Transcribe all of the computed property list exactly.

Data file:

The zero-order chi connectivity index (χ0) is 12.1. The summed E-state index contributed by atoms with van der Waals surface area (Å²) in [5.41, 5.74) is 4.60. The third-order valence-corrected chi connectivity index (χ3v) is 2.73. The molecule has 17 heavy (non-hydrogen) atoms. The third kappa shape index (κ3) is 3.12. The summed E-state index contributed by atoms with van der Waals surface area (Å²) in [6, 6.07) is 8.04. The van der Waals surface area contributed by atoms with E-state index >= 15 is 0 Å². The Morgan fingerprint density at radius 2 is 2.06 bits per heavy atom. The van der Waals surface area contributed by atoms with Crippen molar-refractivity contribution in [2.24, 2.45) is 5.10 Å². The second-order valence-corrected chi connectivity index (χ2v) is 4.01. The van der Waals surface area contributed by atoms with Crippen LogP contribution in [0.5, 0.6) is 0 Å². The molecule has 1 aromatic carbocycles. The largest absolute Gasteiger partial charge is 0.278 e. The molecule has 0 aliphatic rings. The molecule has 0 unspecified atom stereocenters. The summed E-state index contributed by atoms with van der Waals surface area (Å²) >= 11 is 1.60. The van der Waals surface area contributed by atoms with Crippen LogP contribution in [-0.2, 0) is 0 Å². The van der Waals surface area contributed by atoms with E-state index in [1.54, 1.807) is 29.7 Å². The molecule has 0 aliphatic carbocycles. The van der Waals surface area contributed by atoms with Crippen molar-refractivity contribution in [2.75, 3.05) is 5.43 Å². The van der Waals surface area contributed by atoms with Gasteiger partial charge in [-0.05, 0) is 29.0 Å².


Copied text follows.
The zero-order chi connectivity index (χ0) is 12.1. The summed E-state index contributed by atoms with van der Waals surface area (Å²) in [5.41, 5.74) is 4.60. The third-order valence-corrected chi connectivity index (χ3v) is 2.73. The molecule has 17 heavy (non-hydrogen) atoms. The third kappa shape index (κ3) is 3.12. The summed E-state index contributed by atoms with van der Waals surface area (Å²) in [6, 6.07) is 8.04. The van der Waals surface area contributed by atoms with E-state index >= 15 is 0 Å². The Morgan fingerprint density at radius 2 is 2.06 bits per heavy atom. The van der Waals surface area contributed by atoms with Crippen molar-refractivity contribution in [2.24, 2.45) is 5.10 Å². The second-order valence-corrected chi connectivity index (χ2v) is 4.01. The van der Waals surface area contributed by atoms with Crippen LogP contribution in [0.5, 0.6) is 0 Å². The molecule has 1 aromatic carbocycles. The largest absolute Gasteiger partial charge is 0.278 e. The molecule has 0 aliphatic rings. The molecule has 0 unspecified atom stereocenters. The summed E-state index contributed by atoms with van der Waals surface area (Å²) >= 11 is 1.60. The van der Waals surface area contributed by atoms with Crippen LogP contribution in [-0.2, 0) is 0 Å². The van der Waals surface area contributed by atoms with E-state index in [1.54, 1.807) is 29.7 Å². The molecule has 0 aliphatic carbocycles. The van der Waals surface area contributed by atoms with Crippen molar-refractivity contribution in [2.75, 3.05) is 5.43 Å². The van der Waals surface area contributed by atoms with Gasteiger partial charge in [-0.05, 0) is 29.0 Å².